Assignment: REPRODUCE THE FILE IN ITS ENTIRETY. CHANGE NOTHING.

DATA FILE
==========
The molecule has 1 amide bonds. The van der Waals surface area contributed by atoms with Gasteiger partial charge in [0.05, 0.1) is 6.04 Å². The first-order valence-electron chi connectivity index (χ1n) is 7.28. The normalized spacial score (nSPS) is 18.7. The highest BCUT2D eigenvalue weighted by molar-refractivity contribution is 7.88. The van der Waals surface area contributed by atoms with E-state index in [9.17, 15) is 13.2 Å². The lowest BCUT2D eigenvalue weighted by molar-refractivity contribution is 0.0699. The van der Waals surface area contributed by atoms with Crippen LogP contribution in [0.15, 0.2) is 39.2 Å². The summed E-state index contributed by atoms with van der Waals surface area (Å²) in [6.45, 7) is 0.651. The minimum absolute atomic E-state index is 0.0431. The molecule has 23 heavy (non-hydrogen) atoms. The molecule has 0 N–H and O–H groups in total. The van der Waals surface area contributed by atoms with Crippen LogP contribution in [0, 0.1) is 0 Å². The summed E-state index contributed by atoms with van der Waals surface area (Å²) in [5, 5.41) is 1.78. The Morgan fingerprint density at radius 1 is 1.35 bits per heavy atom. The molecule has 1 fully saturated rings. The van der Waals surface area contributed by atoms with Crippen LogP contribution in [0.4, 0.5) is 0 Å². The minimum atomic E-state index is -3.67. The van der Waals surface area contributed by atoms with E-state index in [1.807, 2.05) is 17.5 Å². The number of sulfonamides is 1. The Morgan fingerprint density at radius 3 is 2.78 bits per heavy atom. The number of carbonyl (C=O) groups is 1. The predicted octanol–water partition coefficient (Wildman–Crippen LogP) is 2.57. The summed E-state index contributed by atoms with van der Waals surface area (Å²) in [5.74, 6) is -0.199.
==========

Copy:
The molecule has 1 amide bonds. The van der Waals surface area contributed by atoms with Gasteiger partial charge in [0.05, 0.1) is 6.04 Å². The first-order valence-electron chi connectivity index (χ1n) is 7.28. The normalized spacial score (nSPS) is 18.7. The highest BCUT2D eigenvalue weighted by molar-refractivity contribution is 7.88. The van der Waals surface area contributed by atoms with E-state index in [9.17, 15) is 13.2 Å². The lowest BCUT2D eigenvalue weighted by molar-refractivity contribution is 0.0699. The van der Waals surface area contributed by atoms with Crippen LogP contribution in [0.15, 0.2) is 39.2 Å². The summed E-state index contributed by atoms with van der Waals surface area (Å²) in [6.45, 7) is 0.651. The minimum absolute atomic E-state index is 0.0431. The molecule has 23 heavy (non-hydrogen) atoms. The molecule has 0 N–H and O–H groups in total. The van der Waals surface area contributed by atoms with Crippen LogP contribution in [0, 0.1) is 0 Å². The summed E-state index contributed by atoms with van der Waals surface area (Å²) in [5, 5.41) is 1.78. The Morgan fingerprint density at radius 1 is 1.35 bits per heavy atom. The molecule has 1 fully saturated rings. The van der Waals surface area contributed by atoms with Crippen LogP contribution in [0.4, 0.5) is 0 Å². The minimum atomic E-state index is -3.67. The van der Waals surface area contributed by atoms with E-state index in [1.807, 2.05) is 17.5 Å². The number of sulfonamides is 1. The Morgan fingerprint density at radius 3 is 2.78 bits per heavy atom. The number of carbonyl (C=O) groups is 1. The predicted octanol–water partition coefficient (Wildman–Crippen LogP) is 2.57. The summed E-state index contributed by atoms with van der Waals surface area (Å²) in [5.74, 6) is -0.199.